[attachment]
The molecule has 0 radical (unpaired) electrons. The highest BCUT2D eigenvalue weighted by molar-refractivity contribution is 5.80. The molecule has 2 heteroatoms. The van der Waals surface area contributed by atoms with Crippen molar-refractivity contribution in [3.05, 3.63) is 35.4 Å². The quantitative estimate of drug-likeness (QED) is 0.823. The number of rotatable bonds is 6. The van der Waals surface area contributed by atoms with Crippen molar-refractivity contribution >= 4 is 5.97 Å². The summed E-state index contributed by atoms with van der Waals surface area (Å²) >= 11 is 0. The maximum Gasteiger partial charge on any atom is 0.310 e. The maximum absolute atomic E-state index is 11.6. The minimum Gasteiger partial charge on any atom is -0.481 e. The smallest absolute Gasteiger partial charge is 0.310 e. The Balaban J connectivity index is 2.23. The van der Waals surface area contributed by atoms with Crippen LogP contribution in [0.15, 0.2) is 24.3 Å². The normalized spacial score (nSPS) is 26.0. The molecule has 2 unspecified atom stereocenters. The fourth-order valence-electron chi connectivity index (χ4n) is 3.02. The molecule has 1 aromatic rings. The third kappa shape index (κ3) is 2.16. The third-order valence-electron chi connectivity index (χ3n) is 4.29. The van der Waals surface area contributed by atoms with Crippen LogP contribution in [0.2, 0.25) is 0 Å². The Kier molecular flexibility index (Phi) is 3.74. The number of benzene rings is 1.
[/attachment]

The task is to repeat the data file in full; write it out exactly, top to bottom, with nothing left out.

The molecule has 0 radical (unpaired) electrons. The highest BCUT2D eigenvalue weighted by molar-refractivity contribution is 5.80. The molecule has 2 heteroatoms. The van der Waals surface area contributed by atoms with Crippen molar-refractivity contribution in [3.05, 3.63) is 35.4 Å². The quantitative estimate of drug-likeness (QED) is 0.823. The number of rotatable bonds is 6. The van der Waals surface area contributed by atoms with Crippen molar-refractivity contribution >= 4 is 5.97 Å². The summed E-state index contributed by atoms with van der Waals surface area (Å²) >= 11 is 0. The maximum Gasteiger partial charge on any atom is 0.310 e. The maximum absolute atomic E-state index is 11.6. The minimum Gasteiger partial charge on any atom is -0.481 e. The smallest absolute Gasteiger partial charge is 0.310 e. The Balaban J connectivity index is 2.23. The van der Waals surface area contributed by atoms with Crippen LogP contribution in [0.15, 0.2) is 24.3 Å². The normalized spacial score (nSPS) is 26.0. The molecule has 2 unspecified atom stereocenters. The fourth-order valence-electron chi connectivity index (χ4n) is 3.02. The molecule has 1 aromatic rings. The third kappa shape index (κ3) is 2.16. The third-order valence-electron chi connectivity index (χ3n) is 4.29. The van der Waals surface area contributed by atoms with Crippen LogP contribution in [0.2, 0.25) is 0 Å². The Kier molecular flexibility index (Phi) is 3.74. The number of benzene rings is 1.